Essay-Postings on Epistolarity in Barchester Towers

To Trollope-l

September 8, 2001

Re: Barchester Towers, II:8-10 (43-45): Our First Long Letter: From "The Epistolary Trollope"

Since I am embarked on a study of letters in Trollope, this posting has -- as it were naturally or as I wrote it -- become a description of characteristically Trollopian uses of letters in Slope's first letter to Eleanor. Thus this posting backtracks to an earlier part of the book.

Although Trollope does present letters which are mirrors of his character's innermost feelings and thoughts, ways for him to get beyond the narrator's conscious control, and which are to be read as documents which show little distance between the written word and the felt pressure of passion or thought; it is far more typical of him to use letters to expose people, as satirical devices. Trollope distrusts letters and sees them as most often occasions for rhetoric, as conscious performances for the eyes of the particular reader; they are incriminating evidence; they are weapons in many sorts of games. We enjoy letters like Slope's because we see the distance between what is professed and what we have learned about Slope through what the narrator tells us, and what we have seen Slope thinking (thanks to our kind novelist) and doing and saying elsewhere. They make us laugh -- though not always merrily.

Trollope also even here has a way of rearranging or telescoping time and making suspense by telling us about a letter well before he presents it to us. In this novel, we wait on tenterhooks to see what happened when the letter came. In later novels, he will rearrange the placement of letters (just like an epistolary novelist) and so rearrange time to suit himself and various effects he wants to achieve (suspense, irony, emotional buildups, character display over a period of time in which we retreat back to what happened earlier and then suddenly' jump ahead). Then he -- and Austen does this too -- shows us the character reading the letter. The characters' different ways of reading and responding to letters becomes as important as the letters themselves. This provides a good deal of psychological and moral and social commentary for him. In this novel we get first Eleanor's response, and then her father's, and then they discuss the letter (a third response in effect). To top that off we have the interview between Grantly and Eleanor, another semi-bullying session on Grantly's part where Grantly is off-base not so much because we disagree with the values he asserts but because he has inferred the letter is something which it isn't. There is also the interesting comment on Mr Harding's part that no one has the right to stop Eleanor from reading whatever letter she wants, nor does he see himself as having the right to forbid or punish her for marrying Mr Slope. Other characters in this novel also guess at this letter they have not seen from what others say (Arabin), and so reveal themselves to us not just by how far they are right or wrong and why they are right or wrong, but by their response to their judgement. Trollope is not for personal tyranny; he objects to a use of authority which is not based on genuine humanity and understanding of the individuals involved.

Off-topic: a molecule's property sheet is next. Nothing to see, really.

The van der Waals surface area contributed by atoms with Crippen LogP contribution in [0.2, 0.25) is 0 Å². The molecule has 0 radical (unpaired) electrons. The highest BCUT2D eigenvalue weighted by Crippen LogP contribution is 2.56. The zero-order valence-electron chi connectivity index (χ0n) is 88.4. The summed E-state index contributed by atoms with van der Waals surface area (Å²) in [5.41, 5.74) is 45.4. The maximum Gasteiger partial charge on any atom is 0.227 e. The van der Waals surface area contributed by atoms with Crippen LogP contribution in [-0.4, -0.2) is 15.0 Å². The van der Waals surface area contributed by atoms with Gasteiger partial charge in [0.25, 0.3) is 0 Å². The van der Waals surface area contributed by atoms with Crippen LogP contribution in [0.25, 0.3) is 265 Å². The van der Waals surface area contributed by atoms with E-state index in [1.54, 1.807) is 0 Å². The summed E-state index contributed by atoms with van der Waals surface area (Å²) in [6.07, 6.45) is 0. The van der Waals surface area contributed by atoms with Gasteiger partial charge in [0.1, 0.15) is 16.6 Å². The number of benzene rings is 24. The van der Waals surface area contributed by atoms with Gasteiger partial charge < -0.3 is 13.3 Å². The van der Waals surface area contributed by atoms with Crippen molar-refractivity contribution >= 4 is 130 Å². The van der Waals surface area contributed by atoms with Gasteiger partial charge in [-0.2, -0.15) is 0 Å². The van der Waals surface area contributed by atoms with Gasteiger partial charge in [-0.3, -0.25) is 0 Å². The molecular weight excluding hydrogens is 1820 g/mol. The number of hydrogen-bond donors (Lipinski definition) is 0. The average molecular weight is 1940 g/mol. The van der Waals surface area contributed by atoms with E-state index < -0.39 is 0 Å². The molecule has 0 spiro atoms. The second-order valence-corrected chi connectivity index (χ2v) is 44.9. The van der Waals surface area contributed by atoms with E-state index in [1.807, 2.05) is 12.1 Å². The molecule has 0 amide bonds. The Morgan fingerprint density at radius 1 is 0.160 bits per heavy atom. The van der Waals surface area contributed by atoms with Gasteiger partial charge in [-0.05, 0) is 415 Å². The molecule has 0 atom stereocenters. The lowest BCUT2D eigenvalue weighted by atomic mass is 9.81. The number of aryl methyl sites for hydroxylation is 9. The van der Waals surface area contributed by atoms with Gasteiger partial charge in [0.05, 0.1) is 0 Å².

You can (if you are so disposed) also almost pick up whole subplots by moving from letter to letter if there are enough of them by one character or one group of characters in a novel. I don't think this is quite true of _Barchester Towers_, but what is true is some of the notes provide impetus for crises (Slope's invitation to Mr Harding to come see him that morning, this one to Eleanor), and climaxes (I won't tell ahead but we'll get there).